- I started being more mindful of when I was online versus offline in preparation for the day she would be home. Weekends and evening were no longer times to carry-over work from the day, but instead to focus on my relationships at home.
None of these things were comfortable, and fortunately, I have an extraordinarily graceful and kind employer; but, these actions were necessary, and they’re still things I practice even after two years of her being home. Even if I have work to do after 5, I will always leave to be home and spend the time I can with her, pushing work to later in the evening.
Responding to our daughter’s actions through accountability instead of blame required thoughtfulness and a lot of breathing. In the program and out of the program, she didn’t stop making decisions we viewed as poor, but the intent to do better was undoubtedly there. It was our responsibility to hold her accountable for her actions and stop just blaming her for the outcome.
Holding her accountable transformed into conversations such as:
Before: “I can’t believe you did this, again, what is wrong with you. I just don’t understand why you can’t stop!”
After: Help me understand why you did that. How can I help you not do it again?
Before: “I figured you’d just lie to me again. You never tell us the truth. I don’t know why I expected otherwise this time.”
After: What makes you afraid of telling us the truth? The truth is what will help us work together to get through this.
Before: “You just can’t help yourself, can you. You’re such a brat; you have no respect for other people.”
After: What you just said really hurt my feelings. When you’re ready to talk to me respectfully, I’ll be here.
By making her stop and think about her actions, and asking her questions as to why she was doing the things she was doing, we enabled her to have real conversations with us, through which we grew together.
Avoiding false blame.
Understanding accountability also means not accepting false responsibility or laying false blame. I know that a good portion of my behavior, while not intentional, led to where we found ourselves when we placed our daughter in her treatment program. But, it wasn’t entirely due to that. She made her own decisions and choices; for these, she had to be held accountable as well.
By laying too much blame on myself, it would have prevented her from taking enough accountability to her actions to apply and see real change. She would have had the ability to continue to blame me for her actions, instead of recognizing her own culpability. We realized, through our work together, that this was a dance along a fine line, we would struggle with even to this day.
As parents of children in rehabilitation, we tend to swing one of two directions:
- Everything is our fault. Nothing is their fault.
- Nothing is our fault. Everything is their fault.
Neither of those statements is true. What we have to learn to operate against is that fault isn’t the thing to focus on. Understanding what led to our position was critical. Learning what our dependencies were was one of the most important things that led to our recovery. Accepting our actions and holding one another accountable changed the kind of conversations we had and made us a stronger family unit.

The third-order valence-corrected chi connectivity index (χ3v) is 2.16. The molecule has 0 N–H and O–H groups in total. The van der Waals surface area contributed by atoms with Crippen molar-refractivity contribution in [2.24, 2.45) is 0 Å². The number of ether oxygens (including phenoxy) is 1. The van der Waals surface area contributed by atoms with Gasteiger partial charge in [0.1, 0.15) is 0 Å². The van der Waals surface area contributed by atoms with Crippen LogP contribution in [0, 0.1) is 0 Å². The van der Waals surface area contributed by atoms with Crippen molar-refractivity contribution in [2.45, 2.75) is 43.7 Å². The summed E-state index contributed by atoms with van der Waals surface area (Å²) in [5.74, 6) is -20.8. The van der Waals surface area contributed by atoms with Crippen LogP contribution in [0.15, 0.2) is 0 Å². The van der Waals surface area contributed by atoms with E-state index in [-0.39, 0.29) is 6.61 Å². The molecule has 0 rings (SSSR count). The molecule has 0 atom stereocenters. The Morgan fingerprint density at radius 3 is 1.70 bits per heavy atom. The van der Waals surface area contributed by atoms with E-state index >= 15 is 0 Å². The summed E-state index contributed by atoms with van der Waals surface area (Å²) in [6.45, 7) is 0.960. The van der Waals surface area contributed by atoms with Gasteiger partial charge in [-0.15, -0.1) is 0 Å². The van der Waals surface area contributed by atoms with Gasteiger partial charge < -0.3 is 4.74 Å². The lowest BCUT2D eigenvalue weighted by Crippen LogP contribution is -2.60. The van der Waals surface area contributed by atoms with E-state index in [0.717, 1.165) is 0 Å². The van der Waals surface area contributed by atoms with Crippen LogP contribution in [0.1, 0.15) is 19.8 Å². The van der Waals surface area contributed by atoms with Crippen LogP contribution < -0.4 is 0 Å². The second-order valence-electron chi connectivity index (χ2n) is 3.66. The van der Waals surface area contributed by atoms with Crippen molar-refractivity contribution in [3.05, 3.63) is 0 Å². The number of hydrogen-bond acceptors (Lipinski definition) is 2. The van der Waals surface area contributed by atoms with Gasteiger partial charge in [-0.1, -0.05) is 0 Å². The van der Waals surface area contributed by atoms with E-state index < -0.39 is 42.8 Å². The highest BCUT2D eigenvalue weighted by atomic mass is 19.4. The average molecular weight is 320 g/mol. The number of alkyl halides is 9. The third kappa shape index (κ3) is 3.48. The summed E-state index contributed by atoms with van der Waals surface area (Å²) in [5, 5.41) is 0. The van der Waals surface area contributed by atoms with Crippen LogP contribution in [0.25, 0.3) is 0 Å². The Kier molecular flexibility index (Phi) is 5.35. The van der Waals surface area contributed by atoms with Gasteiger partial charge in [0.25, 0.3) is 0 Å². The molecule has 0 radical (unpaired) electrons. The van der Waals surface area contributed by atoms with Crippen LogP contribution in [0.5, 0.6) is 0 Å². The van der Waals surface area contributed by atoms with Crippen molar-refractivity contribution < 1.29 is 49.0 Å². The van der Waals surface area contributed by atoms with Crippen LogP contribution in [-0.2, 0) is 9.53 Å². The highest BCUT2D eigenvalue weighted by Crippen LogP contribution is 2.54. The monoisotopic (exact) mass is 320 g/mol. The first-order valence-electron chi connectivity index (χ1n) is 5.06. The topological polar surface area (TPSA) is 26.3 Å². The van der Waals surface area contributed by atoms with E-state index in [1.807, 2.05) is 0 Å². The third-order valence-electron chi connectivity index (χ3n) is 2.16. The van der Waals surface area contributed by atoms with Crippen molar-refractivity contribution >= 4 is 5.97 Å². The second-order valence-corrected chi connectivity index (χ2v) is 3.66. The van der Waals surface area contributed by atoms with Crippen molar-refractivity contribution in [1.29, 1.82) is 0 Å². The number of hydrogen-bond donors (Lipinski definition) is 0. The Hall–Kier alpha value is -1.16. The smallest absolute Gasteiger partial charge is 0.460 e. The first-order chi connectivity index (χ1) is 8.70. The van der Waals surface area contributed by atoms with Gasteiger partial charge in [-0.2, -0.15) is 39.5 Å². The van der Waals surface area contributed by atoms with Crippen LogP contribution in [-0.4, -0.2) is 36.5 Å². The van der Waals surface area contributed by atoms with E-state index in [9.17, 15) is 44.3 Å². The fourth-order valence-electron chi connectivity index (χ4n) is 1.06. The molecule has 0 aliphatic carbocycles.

Lessons learned, lessons applied.
Dependency. As a parent, identify what the things are that are blocking a healthy relationship (or a healthier relationship) with your child. The lessons we learned here were not meant to convey that our child should have been our dependency. That would have been no healthier than my work. Instead, it was to realize what was blocking our path toward healing and treat it differently, with less priority.
Although I set the faith aspect aside earlier, it is essential to come back to here. Both recognition of my dependency and building my relationship with God helped me heal, helped me see how to become a better mother and wife, and how to take the lessons of our situation and use them to help other families. That is how we made our way. But it isn’t the only way.
If your perspective isn’t based on one of faith, it doesn’t mean this lesson doesn’t apply to you. Anything that gets in the way of understanding those things — is your dependency.
Blame & accountability. Blame and fault are the outputs of emotions we have in a situation. The laying of blame does not change the result. It does not change what you or your child do ‘the next time.’ Understand what emotions are barriers to a real exchange, and turn the conversation toward accountability when challenges present themselves. Ask yourself what you should be doing and why you made the choice you made if the result is not one you wanted. Ask your child why they made the choices they made if the outcome wasn’t ideal. Accountability based conversations enable more thoughtful dialog, create better transparency between one another, and allow us to recognize the consequence of our actions before we take them.
Lastly, know that this isn’t a one-sided approach. As parents, we should not expect our children to take accountability for their actions if we aren’t taking it for our own. We also cannot act as if we’ve learned everything we must in life to be perfect parents. We can always work on ourselves, and our teenagers will see that. Our teenagers are meant to grow and understand how their choices impact their lives, and if they see us holding ourselves accountable, it will teach them.
Holding ourselves and our teenagers accountable for the way we conduct our lives is the key to real, sustainable difference.